Etymology
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Words related to temper

temporal (adj.)
late 14c., "worldly, secular;" also "terrestrial, earthly; temporary, lasting only for a time," from Old French temporal "earthly," and directly from Latin temporalis "of time, denoting time; but for a time, temporary," from tempus (genitive temporis) "time, season, moment, proper time or season," from Proto-Italic *tempos- "stretch, measure," which according to de Vaan is from PIE *temp-os "stretched," from root *ten- "to stretch," the notion being "stretch of time." Related: Temporally.
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temple (n.1)
"building for worship, edifice dedicated to the service of a deity or deities," Old English tempel, from Latin templum "piece of ground consecrated for the taking of auspices, building for worship of a god," of uncertain signification.

Commonly referred to PIE root *tem- "to cut," on notion of "place reserved or cut out" [Watkins], or to root *temp- "to stretch" [Klein, de Vaan], on notion of "cleared (measured) space in front of an altar" (from PIE root *ten- "to stretch;" compare temple (n.2)), the notion being perhaps the "stretched" string that marks off the ground. Compare Greek temenos "sacred area around a temple," literally "place cut off," from stem of temnein "to cut." Figurative sense of "any place regarded as occupied by divine presence" was in Old English. Applied to Jewish synagogues from 1590s.
tempered (adj.)
1650s, "brought to desired hardness" (of metals, especially steel), past-participle adjective from temper (v.). Meaning "toned down by admixture" is from 1650s; of music or musical instruments, "tuned," from 1727.
attemper (v.)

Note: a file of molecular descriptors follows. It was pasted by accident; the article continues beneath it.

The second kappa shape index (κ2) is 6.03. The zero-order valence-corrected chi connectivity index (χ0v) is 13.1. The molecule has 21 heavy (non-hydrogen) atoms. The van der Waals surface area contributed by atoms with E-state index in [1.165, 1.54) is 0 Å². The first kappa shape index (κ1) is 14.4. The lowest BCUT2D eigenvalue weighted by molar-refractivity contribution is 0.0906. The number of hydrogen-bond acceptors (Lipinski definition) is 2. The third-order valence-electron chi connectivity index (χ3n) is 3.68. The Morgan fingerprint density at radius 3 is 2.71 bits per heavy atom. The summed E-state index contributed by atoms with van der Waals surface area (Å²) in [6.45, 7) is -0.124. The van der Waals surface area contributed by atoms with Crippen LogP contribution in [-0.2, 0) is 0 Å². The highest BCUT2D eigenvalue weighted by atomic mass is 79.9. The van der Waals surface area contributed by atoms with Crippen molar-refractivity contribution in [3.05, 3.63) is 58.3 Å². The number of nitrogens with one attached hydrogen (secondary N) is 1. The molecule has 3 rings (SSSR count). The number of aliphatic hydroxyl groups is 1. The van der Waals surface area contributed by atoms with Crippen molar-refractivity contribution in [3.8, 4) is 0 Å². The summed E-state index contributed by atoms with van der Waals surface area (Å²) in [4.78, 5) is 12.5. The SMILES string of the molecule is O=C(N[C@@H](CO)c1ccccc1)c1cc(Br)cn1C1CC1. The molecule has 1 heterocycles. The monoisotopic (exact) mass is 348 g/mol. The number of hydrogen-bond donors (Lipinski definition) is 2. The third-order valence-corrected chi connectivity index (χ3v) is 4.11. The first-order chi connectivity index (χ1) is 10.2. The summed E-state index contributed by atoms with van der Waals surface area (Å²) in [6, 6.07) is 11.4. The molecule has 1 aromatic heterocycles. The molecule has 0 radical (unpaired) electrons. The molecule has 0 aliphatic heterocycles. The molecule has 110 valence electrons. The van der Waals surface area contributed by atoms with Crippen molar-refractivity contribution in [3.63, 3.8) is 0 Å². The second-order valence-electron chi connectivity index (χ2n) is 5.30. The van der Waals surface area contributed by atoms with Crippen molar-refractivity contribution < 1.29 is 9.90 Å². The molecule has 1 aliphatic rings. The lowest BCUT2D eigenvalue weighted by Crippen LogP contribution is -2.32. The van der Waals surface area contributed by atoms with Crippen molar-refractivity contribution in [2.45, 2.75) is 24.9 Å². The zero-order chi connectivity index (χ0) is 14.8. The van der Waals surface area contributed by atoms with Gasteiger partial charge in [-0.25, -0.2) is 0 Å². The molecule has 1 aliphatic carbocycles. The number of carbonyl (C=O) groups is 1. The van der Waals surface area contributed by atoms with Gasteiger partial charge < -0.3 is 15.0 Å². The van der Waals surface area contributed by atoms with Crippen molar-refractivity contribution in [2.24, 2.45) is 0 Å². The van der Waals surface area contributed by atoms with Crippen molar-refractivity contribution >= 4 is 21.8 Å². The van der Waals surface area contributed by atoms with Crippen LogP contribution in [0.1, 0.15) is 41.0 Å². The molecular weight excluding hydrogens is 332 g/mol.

late 14c., "reduce, moderate, modify; restrain, control; make fit or suitable; mix in just proportion," from Old French atemprer "become moderate, regulate one's actions, take the middle way," from Latin attemperare, from assimilated form of ad "to" (see ad-) + temperare "to mix in due proportion, modify, blend; restrain oneself" (see temper (v.)). Related: Attempered; attempering.
distemper (v.)

late 14c., distemperen, "to disturb, upset the proper balance of," from Old French destemprer and directly from Medieval Latin distemperare "vex, make ill," literally "upset the proper balance (of bodily humors)," from dis- "un-, not" (see dis-) + Latin temperare "mingle in the proper proportion" (see temper (v.)). Related: Distempered.

intemperance (n.)
early 15c., "lack of restraint, excess," also of weather, "inclemency, severity," from Old French intemperance (14c.) and directly from Latin intemperantia "intemperateness, immoderation, excess" (as in intemperantia vini "immoderate use of wine"), from in- "not, opposite of" (see in- (1)) + temperantia "moderation, sobriety, discretion, self-control," from temperans, present participle of temperare "to moderate" (see temper (v.)).
intemperate (adj.)
"characterized by excessive indulgence in a passion or appetite," late 14c., from Latin intemperatus "excessive, immoderate," from in- "not, opposite of" (see in- (1)) + temperatus "restrained, regulated, limited, moderate, sober, calm, steady," past participle of temperare "to moderate" (see temper (v.)). Related: Intemperately.
tamper (v.)
"meddle, interfere," 1560s, figurative use of tamper "to work in clay, etc., so as to mix it thoroughly," probably originally a variant of temper (v.), which is how it often was spelled at first. Perhaps it is a dialectal workmen's pronunciation. Related: Tampered; tampering.
tempera (n.)
also tempra, 1832, from Italian tempera (in phrase pingere a tempera), back-formation from temperare "to mix (colors); temper," from Latin temperare "to mix in due proportion, modify, blend; restrain oneself" (see temper (v.)).
temperament (n.)

late 14c., "proportioned mixture of elements," from Latin temperamentum "proper mixture, a mixing in due proportion," from temperare "to mix in due proportion, modify, blend; restrain oneself" (see temper (v.)). In old medicine, it meant a combination of qualities (hot, cold, moist, dry) that determined the nature of an organism; thus also "a combination of the four humors (sanguine, choleric, phlegmatic, and melancholic) that made up a person's characteristic disposition." General sense of "habit of mind, natural disposition" is from 1821.